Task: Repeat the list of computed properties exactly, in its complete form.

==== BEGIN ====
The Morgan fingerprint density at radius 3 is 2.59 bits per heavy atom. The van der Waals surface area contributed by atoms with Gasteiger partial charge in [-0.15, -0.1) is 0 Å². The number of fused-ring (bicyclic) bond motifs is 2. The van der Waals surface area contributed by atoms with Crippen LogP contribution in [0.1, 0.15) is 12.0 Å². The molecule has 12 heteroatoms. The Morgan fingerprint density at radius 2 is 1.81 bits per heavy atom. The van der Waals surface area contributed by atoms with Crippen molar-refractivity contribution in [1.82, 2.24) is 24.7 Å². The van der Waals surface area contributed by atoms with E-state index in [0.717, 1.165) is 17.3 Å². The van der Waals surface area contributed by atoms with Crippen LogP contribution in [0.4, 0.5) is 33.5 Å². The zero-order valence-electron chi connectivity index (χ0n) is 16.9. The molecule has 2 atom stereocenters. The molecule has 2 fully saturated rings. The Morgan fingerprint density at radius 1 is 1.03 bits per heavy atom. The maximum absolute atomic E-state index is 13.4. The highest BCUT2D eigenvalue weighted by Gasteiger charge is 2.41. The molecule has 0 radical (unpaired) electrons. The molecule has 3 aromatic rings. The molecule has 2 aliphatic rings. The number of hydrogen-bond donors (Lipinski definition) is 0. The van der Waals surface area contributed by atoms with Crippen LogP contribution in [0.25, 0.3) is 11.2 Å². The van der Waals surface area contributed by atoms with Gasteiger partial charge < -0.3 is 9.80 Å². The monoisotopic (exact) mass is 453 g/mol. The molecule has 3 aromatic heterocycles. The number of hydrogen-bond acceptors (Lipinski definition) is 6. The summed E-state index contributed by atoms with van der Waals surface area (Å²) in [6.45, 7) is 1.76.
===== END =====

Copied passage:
The Morgan fingerprint density at radius 3 is 2.59 bits per heavy atom. The van der Waals surface area contributed by atoms with Gasteiger partial charge in [-0.15, -0.1) is 0 Å². The number of fused-ring (bicyclic) bond motifs is 2. The van der Waals surface area contributed by atoms with Crippen LogP contribution in [0.1, 0.15) is 12.0 Å². The molecule has 12 heteroatoms. The Morgan fingerprint density at radius 2 is 1.81 bits per heavy atom. The van der Waals surface area contributed by atoms with Crippen molar-refractivity contribution in [1.82, 2.24) is 24.7 Å². The van der Waals surface area contributed by atoms with E-state index in [0.717, 1.165) is 17.3 Å². The van der Waals surface area contributed by atoms with Crippen LogP contribution in [0.4, 0.5) is 33.5 Å². The zero-order valence-electron chi connectivity index (χ0n) is 16.9. The molecule has 2 atom stereocenters. The molecule has 2 fully saturated rings. The Morgan fingerprint density at radius 1 is 1.03 bits per heavy atom. The maximum absolute atomic E-state index is 13.4. The highest BCUT2D eigenvalue weighted by Gasteiger charge is 2.41. The molecule has 0 radical (unpaired) electrons. The molecule has 3 aromatic rings. The molecule has 2 aliphatic rings. The number of hydrogen-bond donors (Lipinski definition) is 0. The van der Waals surface area contributed by atoms with Crippen LogP contribution in [0.25, 0.3) is 11.2 Å². The van der Waals surface area contributed by atoms with Gasteiger partial charge < -0.3 is 9.80 Å². The monoisotopic (exact) mass is 453 g/mol. The molecule has 3 aromatic heterocycles. The number of hydrogen-bond acceptors (Lipinski definition) is 6. The summed E-state index contributed by atoms with van der Waals surface area (Å²) in [6.45, 7) is 1.76.